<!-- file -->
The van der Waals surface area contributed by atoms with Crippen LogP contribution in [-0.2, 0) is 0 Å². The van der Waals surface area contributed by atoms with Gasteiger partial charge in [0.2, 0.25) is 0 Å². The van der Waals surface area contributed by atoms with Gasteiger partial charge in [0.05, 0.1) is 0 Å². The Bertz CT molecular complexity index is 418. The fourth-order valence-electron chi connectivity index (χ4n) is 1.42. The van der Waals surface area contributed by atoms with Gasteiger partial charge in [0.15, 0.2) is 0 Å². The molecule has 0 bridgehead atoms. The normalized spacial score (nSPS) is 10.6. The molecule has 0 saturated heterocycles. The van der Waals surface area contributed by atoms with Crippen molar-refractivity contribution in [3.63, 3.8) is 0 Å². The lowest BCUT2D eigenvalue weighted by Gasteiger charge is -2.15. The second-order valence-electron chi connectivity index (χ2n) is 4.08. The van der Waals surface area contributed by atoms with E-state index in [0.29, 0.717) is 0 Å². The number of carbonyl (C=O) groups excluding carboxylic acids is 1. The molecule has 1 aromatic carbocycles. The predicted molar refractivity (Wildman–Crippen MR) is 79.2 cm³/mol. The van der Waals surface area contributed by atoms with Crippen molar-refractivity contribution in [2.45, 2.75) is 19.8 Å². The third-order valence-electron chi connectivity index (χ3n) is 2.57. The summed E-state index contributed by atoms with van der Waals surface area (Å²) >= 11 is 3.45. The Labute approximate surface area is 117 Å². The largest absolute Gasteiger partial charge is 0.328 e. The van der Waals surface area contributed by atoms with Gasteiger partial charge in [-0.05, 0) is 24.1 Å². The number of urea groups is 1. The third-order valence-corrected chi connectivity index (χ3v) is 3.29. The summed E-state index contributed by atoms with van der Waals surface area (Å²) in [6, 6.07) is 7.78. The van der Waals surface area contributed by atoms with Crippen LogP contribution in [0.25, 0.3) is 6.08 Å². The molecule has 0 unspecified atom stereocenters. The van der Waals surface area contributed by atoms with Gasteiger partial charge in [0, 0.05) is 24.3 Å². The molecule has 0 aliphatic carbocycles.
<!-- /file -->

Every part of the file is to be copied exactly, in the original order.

The van der Waals surface area contributed by atoms with Crippen LogP contribution in [-0.2, 0) is 0 Å². The van der Waals surface area contributed by atoms with Gasteiger partial charge in [0.2, 0.25) is 0 Å². The van der Waals surface area contributed by atoms with Gasteiger partial charge in [0.05, 0.1) is 0 Å². The Bertz CT molecular complexity index is 418. The fourth-order valence-electron chi connectivity index (χ4n) is 1.42. The van der Waals surface area contributed by atoms with Gasteiger partial charge in [0.15, 0.2) is 0 Å². The molecule has 0 bridgehead atoms. The normalized spacial score (nSPS) is 10.6. The molecule has 0 saturated heterocycles. The van der Waals surface area contributed by atoms with Crippen molar-refractivity contribution in [3.63, 3.8) is 0 Å². The lowest BCUT2D eigenvalue weighted by Gasteiger charge is -2.15. The second-order valence-electron chi connectivity index (χ2n) is 4.08. The van der Waals surface area contributed by atoms with E-state index in [0.29, 0.717) is 0 Å². The number of carbonyl (C=O) groups excluding carboxylic acids is 1. The molecule has 1 aromatic carbocycles. The predicted molar refractivity (Wildman–Crippen MR) is 79.2 cm³/mol. The van der Waals surface area contributed by atoms with Crippen molar-refractivity contribution in [2.45, 2.75) is 19.8 Å². The third-order valence-electron chi connectivity index (χ3n) is 2.57. The summed E-state index contributed by atoms with van der Waals surface area (Å²) >= 11 is 3.45. The Labute approximate surface area is 117 Å². The largest absolute Gasteiger partial charge is 0.328 e. The van der Waals surface area contributed by atoms with Gasteiger partial charge in [-0.05, 0) is 24.1 Å². The number of urea groups is 1. The third-order valence-corrected chi connectivity index (χ3v) is 3.29. The summed E-state index contributed by atoms with van der Waals surface area (Å²) in [6, 6.07) is 7.78. The van der Waals surface area contributed by atoms with Crippen LogP contribution in [0.25, 0.3) is 6.08 Å². The molecule has 0 unspecified atom stereocenters. The van der Waals surface area contributed by atoms with Gasteiger partial charge in [0, 0.05) is 24.3 Å². The molecule has 0 aliphatic carbocycles.